In a scant 2.5 years, the landscape for teaching and learning at postsecondary institutions has changed. It began in September 2011with a Standford University course in Artificial Intelligence (Sebastian Thrun and Peter Norvig) -- the first “massive” MOOC had 160,000 registrants and 20,000 course completions. There is a raging debate as to the academic value of MOOCs. However, there is no disagreement that MOOCS have shone the spotlight on teaching and learning in a public way and to an extent that has never happened before. And that is a good thing.
A major research university, like the University of Alberta, has the mandate to do research and teaching. At most such institutions, the former receives all the attention (and all the funding) while the latter is low profile (and often underfunded). Given all the recent media attention given to MOOCs, teaching and learning, many institutions have begun to invest heavily in transforming and even moving away from the traditional classroom experience. “Blended”, “flipped” and “experiential” are some of the popular buzzwords that describe (not-so-) new teaching techniques starting to be widely deployed.
Coursera was created almost two years ago by Stanford University professors Daphne Koller and Andrew Ng. Most people associate the company with providing the computing platform for offering MOOCs. However, many instructors are using the vast amount of content that is being put up on the Coursera site as a resource for the blended/flipped delivery of their local courses.
I am writing these words at the second annual Coursera conference, in London, United Kingdom. The venue is the University of London in a building that is literally beside the British Museum. When there’s a 15 minute break, what better way to pass the time than by walking next door and browsing (and it’s free!). How cool is that!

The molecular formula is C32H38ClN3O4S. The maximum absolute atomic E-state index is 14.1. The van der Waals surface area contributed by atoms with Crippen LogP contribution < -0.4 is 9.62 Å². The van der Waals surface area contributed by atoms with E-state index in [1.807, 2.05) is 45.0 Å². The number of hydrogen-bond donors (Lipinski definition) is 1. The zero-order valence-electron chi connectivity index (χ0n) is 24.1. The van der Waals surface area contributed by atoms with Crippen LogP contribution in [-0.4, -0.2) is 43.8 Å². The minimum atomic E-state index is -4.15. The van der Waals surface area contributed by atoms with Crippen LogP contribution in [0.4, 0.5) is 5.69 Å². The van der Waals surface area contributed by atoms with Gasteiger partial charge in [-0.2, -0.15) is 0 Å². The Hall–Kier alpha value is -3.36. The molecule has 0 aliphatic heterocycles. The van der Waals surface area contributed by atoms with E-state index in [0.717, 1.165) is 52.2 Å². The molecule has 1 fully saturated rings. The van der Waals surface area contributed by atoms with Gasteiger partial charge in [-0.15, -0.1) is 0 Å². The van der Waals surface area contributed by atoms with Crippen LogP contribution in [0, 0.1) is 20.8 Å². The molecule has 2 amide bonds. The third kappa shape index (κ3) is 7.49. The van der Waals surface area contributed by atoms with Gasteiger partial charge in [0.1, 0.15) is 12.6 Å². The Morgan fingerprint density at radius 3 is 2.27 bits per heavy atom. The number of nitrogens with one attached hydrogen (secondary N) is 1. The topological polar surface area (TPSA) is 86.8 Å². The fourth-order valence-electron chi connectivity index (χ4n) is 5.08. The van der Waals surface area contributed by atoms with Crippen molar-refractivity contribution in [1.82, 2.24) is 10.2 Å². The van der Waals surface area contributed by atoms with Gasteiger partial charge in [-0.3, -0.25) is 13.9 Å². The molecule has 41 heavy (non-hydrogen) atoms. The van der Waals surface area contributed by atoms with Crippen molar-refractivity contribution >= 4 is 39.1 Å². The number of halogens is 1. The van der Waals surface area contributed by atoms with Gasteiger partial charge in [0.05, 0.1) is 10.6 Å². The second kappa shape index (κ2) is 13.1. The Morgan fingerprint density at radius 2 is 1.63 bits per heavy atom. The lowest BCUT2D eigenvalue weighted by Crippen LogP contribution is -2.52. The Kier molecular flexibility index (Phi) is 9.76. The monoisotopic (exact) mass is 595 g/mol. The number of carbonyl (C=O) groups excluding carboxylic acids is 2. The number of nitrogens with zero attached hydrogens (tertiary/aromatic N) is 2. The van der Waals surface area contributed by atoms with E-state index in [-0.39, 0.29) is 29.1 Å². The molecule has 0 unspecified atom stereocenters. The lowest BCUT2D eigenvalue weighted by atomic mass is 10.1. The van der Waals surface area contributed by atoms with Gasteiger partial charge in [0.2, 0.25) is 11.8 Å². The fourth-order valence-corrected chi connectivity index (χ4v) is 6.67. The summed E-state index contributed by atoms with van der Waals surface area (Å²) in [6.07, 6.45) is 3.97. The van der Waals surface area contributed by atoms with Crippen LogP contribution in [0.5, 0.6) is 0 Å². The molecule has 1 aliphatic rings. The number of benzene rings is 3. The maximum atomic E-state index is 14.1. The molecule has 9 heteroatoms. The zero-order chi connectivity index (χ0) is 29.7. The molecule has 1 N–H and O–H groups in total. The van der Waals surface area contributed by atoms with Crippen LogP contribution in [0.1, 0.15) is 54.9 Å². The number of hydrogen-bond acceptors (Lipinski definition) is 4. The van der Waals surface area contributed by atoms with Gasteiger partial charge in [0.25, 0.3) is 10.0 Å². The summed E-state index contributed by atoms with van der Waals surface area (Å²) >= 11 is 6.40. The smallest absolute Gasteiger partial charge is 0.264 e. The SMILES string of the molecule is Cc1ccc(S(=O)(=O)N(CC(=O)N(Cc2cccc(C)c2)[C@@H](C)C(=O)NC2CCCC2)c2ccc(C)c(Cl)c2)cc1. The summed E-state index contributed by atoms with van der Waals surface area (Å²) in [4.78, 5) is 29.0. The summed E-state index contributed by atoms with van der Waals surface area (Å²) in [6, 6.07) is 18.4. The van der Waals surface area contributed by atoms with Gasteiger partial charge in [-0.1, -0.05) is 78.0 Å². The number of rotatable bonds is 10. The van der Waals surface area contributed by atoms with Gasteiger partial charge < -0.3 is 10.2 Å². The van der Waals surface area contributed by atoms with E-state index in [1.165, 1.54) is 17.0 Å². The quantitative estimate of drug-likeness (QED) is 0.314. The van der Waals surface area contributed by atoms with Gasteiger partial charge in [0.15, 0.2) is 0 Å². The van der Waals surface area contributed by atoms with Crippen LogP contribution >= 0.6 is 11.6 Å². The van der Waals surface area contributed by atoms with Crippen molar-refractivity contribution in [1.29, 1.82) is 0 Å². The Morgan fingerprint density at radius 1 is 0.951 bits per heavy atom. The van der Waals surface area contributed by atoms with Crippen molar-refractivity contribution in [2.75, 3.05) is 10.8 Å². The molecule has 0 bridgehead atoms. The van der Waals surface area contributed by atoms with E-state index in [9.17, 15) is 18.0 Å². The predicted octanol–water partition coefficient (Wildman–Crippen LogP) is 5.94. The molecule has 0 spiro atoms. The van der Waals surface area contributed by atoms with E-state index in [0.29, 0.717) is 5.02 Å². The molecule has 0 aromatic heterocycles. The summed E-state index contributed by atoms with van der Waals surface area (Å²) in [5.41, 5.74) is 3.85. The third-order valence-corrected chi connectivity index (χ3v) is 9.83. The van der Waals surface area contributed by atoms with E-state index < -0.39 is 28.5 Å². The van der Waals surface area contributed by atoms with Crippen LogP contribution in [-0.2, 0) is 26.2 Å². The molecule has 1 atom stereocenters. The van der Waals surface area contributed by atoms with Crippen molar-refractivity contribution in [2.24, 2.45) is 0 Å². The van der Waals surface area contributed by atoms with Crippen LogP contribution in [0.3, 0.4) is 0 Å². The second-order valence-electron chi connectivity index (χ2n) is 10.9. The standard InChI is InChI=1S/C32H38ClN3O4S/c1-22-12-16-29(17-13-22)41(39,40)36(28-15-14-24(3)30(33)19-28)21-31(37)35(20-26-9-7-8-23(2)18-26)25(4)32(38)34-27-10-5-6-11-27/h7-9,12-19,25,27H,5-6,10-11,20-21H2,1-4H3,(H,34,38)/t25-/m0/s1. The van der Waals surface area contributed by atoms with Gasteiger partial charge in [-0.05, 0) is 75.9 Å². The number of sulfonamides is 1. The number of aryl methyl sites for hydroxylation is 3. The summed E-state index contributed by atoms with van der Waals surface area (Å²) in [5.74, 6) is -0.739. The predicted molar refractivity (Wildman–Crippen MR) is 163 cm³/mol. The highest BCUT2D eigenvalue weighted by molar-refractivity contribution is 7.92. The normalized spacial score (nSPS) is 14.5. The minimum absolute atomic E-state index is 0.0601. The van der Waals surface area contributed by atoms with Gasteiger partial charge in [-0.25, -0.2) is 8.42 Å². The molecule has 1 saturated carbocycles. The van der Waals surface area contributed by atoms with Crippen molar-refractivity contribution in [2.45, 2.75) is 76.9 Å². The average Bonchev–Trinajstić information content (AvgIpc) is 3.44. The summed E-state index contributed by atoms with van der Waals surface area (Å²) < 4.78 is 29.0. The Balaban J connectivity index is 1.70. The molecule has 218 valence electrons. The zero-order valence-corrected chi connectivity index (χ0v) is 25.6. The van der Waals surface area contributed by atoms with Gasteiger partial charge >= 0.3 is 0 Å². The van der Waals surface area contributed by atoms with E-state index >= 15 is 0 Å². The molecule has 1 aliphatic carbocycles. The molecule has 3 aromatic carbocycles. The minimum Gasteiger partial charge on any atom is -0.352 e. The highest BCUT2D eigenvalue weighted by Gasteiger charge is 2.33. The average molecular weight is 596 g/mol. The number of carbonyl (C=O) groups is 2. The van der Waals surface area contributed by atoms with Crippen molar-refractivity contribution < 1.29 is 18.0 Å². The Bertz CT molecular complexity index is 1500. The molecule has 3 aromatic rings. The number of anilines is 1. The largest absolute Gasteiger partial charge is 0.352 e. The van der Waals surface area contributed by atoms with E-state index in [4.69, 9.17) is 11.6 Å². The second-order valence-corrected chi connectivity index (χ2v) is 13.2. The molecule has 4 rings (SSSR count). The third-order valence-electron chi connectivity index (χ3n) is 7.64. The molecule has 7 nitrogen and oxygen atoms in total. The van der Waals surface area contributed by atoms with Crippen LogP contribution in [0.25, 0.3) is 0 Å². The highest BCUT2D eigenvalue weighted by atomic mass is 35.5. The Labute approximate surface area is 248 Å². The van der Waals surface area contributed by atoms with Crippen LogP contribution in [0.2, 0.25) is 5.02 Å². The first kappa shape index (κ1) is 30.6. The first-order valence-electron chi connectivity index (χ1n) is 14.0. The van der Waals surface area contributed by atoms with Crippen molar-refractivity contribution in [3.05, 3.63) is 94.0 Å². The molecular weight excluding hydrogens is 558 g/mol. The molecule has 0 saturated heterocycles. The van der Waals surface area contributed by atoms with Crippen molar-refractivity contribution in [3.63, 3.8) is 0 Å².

|Daphne Koller, London 2014|
Daphne and Andrew gave a tag-team presentation on the current state of Coursera and some of the company’s future directions. Some of the takeaway numbers include:
· 7 million registered users,
· 33% of users are from the United States,
· 33% of users are from emerging economies,
· 25 million course enrolments,
· 7,466 years of video watched,
· 64 million quizzes taken,
· 2.5 million peer-graded assessments, and
· 1 million course completions.
A big discussion point is the completion rate of MOOCs. The first Stanford MOOC turned out to be an exception: 20,000/160,000 = 12.5% of registered students completed the course. The latest data from a variety of sources, including multiple MOOC providers, shows that roughly 5% of course registrants complete their course. To many observers, the completion percentage is an indication that MOOCs are fundamentally flawed. However, a reality check is in order. Since there's no cost to registering for a course, many people sign up to see what it is about before making a big time commitment (so called window shopping). Coursera has broken their completion rate data down as follows:
· 5% for those who register,
· 63% who register and say that they are committed to complete the course, and
· 90% who pay ($39-$69US) for Coursera’s “Signature Track” (essentially a “credit”)
The lesson is obvious: you get what you pay for. If you plunk down money for a course, you are very likely to complete it. Not a surprise.
|Andrew Ng, London 2014|
The other major knock against MOOCs is the monetization model. If courses are free, how does one recoup the costs? Coursera’s Signature Track is generating revenue, mostly for Coursera but a portion goes to the participating institutions. This revenue stream is catching on. It took nine months from the start of Signature Track to generate $1 million of revenue. It took three more months to reach $2 million. The next three months brought the total revenue to $4 million. Of course, one should be careful about extrapolating this trend! Clearly there is a market for students getting a piece of paper verifying that they passed a course.
So far there are no surprises at the Coursera conference. Attendees include a mix of people ranging from university presidents and provosts at one end to interested students at the other. The conference is all about hearing the experience of learners, instructors, and administrators. Everyone has an interesting story to tell.